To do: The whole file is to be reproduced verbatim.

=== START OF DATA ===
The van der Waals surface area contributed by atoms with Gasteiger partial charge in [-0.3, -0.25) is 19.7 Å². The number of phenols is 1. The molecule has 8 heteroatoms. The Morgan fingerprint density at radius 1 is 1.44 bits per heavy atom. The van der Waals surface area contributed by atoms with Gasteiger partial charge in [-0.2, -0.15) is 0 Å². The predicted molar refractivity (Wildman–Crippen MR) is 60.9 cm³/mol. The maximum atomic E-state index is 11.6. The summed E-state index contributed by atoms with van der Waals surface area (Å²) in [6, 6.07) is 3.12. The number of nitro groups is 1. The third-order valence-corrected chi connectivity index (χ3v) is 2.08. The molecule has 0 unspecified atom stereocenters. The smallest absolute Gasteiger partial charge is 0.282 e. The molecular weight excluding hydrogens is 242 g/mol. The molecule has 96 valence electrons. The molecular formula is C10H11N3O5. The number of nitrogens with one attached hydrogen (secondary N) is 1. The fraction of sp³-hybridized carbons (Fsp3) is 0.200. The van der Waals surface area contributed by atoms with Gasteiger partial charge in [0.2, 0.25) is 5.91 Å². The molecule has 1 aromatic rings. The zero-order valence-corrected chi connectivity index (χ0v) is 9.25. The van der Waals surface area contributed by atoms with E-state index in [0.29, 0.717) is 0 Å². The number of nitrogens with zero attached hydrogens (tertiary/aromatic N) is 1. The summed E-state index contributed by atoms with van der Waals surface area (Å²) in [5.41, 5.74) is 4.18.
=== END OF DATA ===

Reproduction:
The van der Waals surface area contributed by atoms with Gasteiger partial charge in [-0.3, -0.25) is 19.7 Å². The number of phenols is 1. The molecule has 8 heteroatoms. The Morgan fingerprint density at radius 1 is 1.44 bits per heavy atom. The van der Waals surface area contributed by atoms with Gasteiger partial charge in [-0.2, -0.15) is 0 Å². The predicted molar refractivity (Wildman–Crippen MR) is 60.9 cm³/mol. The maximum atomic E-state index is 11.6. The summed E-state index contributed by atoms with van der Waals surface area (Å²) in [6, 6.07) is 3.12. The number of nitro groups is 1. The third-order valence-corrected chi connectivity index (χ3v) is 2.08. The molecule has 0 unspecified atom stereocenters. The smallest absolute Gasteiger partial charge is 0.282 e. The molecular weight excluding hydrogens is 242 g/mol. The molecule has 96 valence electrons. The molecular formula is C10H11N3O5. The number of nitrogens with one attached hydrogen (secondary N) is 1. The fraction of sp³-hybridized carbons (Fsp3) is 0.200. The van der Waals surface area contributed by atoms with Gasteiger partial charge in [0.2, 0.25) is 5.91 Å². The molecule has 1 aromatic rings. The zero-order valence-corrected chi connectivity index (χ0v) is 9.25. The van der Waals surface area contributed by atoms with E-state index in [0.29, 0.717) is 0 Å². The number of nitrogens with zero attached hydrogens (tertiary/aromatic N) is 1. The summed E-state index contributed by atoms with van der Waals surface area (Å²) in [5.41, 5.74) is 4.18.